Wed, May 23, 2012 - Page 8 News List

Correcting the gender imbalance

By Chiang Sheng 江盛

Given that we are living in what should be an age of gender equality, the ratio of men to women should be 1:1. Now, is this the way things are naturally, or is it a reflection of human imagination? According to the Bureau of Health Promotion (BHP), the male to female birth ratio should be below 1.06:1. Is this correct? If the ratio is above that figure, then does that mean that more female fetuses are being aborted? This is clearly what the BHP thinks, because last week it announced that the number of newborns had greatly increased, reaching more than 71,000 between January and last month. Also, worryingly, the gender ratio was 1.074:1 and it suspected this imbalance was because 468 abortions of female fetuses had been carried out.

Over the past few years, the BHP has often talked about the imbalance in Taiwan’s gender ratio and it has even issued documents prohibiting obstetricians from informing pregnant women of the sex of their fetus. It was only public anger that prompted the bureau to declare it had issued the wrong documents.

Apart from the BHP constantly using administrative orders to threaten doctors and pregnant women, the legislature has amended the law by banning abortions based on the sex of the fetus. The bureau says that between 4,000 and 5,000 female fetuses are aborted in Taiwan annually, but to this day not one case has officially been found. Even more laughable is that when the gender ratio dropped from 1.09:1 to 1.079:1 last year, the BHP proudly announced that it had saved the lives of 993 female infants by launching a Year of the Dragon movement to save female fetuses.

There has been quite a lot of research conducted on the human gender ratio. Mortality rates are higher for men than for women in all age groups, largely because more men die as a result of murder, war and accidents than their female counterparts.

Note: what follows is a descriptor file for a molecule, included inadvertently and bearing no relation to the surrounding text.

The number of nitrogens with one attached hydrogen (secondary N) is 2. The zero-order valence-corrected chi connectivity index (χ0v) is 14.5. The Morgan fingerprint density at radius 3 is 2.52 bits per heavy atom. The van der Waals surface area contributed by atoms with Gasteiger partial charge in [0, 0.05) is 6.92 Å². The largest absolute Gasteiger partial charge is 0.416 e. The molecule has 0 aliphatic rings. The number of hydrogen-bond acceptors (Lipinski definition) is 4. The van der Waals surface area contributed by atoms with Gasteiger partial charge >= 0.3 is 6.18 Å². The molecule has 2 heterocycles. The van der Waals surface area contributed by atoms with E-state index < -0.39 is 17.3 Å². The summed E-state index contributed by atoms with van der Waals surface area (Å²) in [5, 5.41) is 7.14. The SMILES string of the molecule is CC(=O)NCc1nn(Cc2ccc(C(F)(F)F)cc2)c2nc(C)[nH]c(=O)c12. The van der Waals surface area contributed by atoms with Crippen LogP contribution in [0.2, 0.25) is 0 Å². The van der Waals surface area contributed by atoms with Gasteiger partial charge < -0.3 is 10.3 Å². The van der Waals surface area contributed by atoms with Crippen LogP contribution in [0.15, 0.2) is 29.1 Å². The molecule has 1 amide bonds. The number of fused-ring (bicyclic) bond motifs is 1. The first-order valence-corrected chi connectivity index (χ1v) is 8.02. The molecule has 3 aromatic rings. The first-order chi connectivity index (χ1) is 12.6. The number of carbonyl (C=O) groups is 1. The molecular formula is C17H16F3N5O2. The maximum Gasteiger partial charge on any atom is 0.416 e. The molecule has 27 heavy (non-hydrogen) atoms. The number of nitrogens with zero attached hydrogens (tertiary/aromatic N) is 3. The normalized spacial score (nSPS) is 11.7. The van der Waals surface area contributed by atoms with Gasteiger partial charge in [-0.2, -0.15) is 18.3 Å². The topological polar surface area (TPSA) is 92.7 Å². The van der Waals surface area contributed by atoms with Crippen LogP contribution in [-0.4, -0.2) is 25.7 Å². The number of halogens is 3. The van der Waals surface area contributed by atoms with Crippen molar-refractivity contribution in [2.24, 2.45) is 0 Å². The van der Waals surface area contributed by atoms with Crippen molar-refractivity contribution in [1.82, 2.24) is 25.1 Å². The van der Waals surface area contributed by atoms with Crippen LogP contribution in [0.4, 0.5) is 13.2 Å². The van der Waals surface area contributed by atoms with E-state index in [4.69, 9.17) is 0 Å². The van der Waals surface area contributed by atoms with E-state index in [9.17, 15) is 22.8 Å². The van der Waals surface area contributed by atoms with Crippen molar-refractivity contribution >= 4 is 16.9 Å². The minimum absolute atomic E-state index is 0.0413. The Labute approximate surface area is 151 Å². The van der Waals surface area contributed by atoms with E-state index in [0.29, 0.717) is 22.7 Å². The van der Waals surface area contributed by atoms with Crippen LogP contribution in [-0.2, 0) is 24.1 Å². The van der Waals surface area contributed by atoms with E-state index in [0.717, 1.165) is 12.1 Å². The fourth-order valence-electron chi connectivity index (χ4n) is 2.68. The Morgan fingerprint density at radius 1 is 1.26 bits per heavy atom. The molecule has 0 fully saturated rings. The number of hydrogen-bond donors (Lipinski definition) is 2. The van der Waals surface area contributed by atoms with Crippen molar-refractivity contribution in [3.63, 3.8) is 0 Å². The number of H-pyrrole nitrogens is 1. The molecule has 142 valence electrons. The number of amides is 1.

The scientist Dame Jane Goodall observed that young male chimpanzees living in the wild fall out of trees four times more often than females, and within the human species, more boys than girls end up in emergency rooms. In the US, six times more men are involved in murders than women, while 3.5 times more men die in accidents than women. As a result, the proportion of women to men tends to increase with age. In Germany, for example, the male to female gender ratio for those aged over 65 is 0.7:1 and in the US it is 0.72:1.

The current global gender ratio is 1.01:1 and that is also what statistics from the Ministry of the Interior show. Most data on the gender ratio come from the US’ CIA and from the UN. Wikipedia also hosts some information on the topic. There are also big differences in the kind of information available on the gender ratio and such data must be checked to avoid any misinterpretations.

According to US data for the years 1970 to 2002, the gender ratio also varied according to ethnicity. The ratio was 1.05:1 for Caucasians, 1.04:1 for Hispanics, 1.03:1 for African Americans and Indians and 1.07:1 for those of Chinese and Philippine ancestry. In Western Europe, statistics from 2001 showed that the ratio was 1.04:1 in Belgium and 1.07:1 in Switzerland, Portugal, Italy and Ireland. Another US study covering a 62-year period showed that the average gender ratio at birth was 1.06:1, but reached 1.07:1 for some age groups. It also showed that the rate can sometimes reach as high as 1.11:1 among those aged under 15 and over 40. This study also showed that in some years, the gender ratio at birth among those of Hawaiian, Philippine, Chinese, Japanese or Cuban ancestry can reach as high as 1.14:1.

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